The rise of the robots means job losses at Royal Bank of Scotland

 
Billy Bambrough
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Robo-advisers are a cheaper alternative to human advisers (Source: Getty)

Royal Bank of Scotland is axing 550 jobs and replacing them with so-called robo-advisers, in the company's latest move to cut costs.

The axe is set to fall on RBS's investment advice division as well as its protection advice team, with the bank blaming falling demand for face-to-face services for the job losses.

Robo-advice, popularised by digital startups such as Nutmeg, tells customers where they should invest based on a series of online questionnaires about their financial situation.

Traditionally these services have catered to the online wealth management market but are now expanding into investment advice.

RBS, 73 per cent owned by the government, is working to bring down costs after posting its eighth successive net annual loss earlier this year.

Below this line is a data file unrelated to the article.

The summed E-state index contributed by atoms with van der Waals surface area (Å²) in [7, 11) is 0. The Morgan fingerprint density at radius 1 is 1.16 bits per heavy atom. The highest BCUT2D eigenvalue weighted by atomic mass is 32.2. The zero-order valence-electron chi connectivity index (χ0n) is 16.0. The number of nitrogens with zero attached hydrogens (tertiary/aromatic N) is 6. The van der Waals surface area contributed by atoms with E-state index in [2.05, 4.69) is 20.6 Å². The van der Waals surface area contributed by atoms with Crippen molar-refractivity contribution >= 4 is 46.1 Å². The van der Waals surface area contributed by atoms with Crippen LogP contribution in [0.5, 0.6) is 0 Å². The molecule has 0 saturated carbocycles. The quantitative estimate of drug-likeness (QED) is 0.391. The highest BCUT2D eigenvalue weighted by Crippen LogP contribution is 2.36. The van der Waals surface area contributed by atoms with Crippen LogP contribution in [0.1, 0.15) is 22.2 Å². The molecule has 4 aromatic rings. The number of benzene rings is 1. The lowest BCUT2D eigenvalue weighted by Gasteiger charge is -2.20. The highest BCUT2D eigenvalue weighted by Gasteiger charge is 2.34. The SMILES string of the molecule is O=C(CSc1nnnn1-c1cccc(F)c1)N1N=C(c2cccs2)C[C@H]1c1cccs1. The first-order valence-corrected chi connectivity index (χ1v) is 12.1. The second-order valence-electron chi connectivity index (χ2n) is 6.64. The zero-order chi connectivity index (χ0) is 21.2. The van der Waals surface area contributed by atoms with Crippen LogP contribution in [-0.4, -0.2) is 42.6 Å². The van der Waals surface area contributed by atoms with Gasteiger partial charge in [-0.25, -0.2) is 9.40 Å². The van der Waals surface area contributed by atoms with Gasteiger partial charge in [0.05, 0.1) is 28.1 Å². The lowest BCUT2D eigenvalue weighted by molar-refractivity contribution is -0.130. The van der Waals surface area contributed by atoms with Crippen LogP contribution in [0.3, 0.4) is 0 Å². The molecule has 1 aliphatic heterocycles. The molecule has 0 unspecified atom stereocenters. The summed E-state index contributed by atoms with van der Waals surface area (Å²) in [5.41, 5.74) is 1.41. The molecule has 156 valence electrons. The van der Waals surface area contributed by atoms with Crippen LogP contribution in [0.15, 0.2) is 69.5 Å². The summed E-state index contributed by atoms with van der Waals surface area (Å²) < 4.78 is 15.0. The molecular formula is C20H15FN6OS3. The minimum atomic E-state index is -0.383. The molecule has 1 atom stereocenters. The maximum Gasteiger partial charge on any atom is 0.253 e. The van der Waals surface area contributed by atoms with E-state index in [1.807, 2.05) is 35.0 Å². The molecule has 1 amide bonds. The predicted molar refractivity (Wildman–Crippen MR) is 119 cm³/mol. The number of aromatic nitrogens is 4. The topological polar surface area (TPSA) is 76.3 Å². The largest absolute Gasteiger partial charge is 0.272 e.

In-person investment advice is also going to be available to fewer RBS customers as the requirement threshold is raised to £250,000, from £100,000 currently.

“We want to help as many customers as possible invest their money in the right way for them," a spokesperson for the bank said.

"The demand for face to face investment advice is changing. Our customers increasingly want to bank with us using digital technology. As a result, we are scaling back our face-to-face advisers and significantly investing in an online investing platform that enables us to help a new group of customers with as little as £500 to invest."

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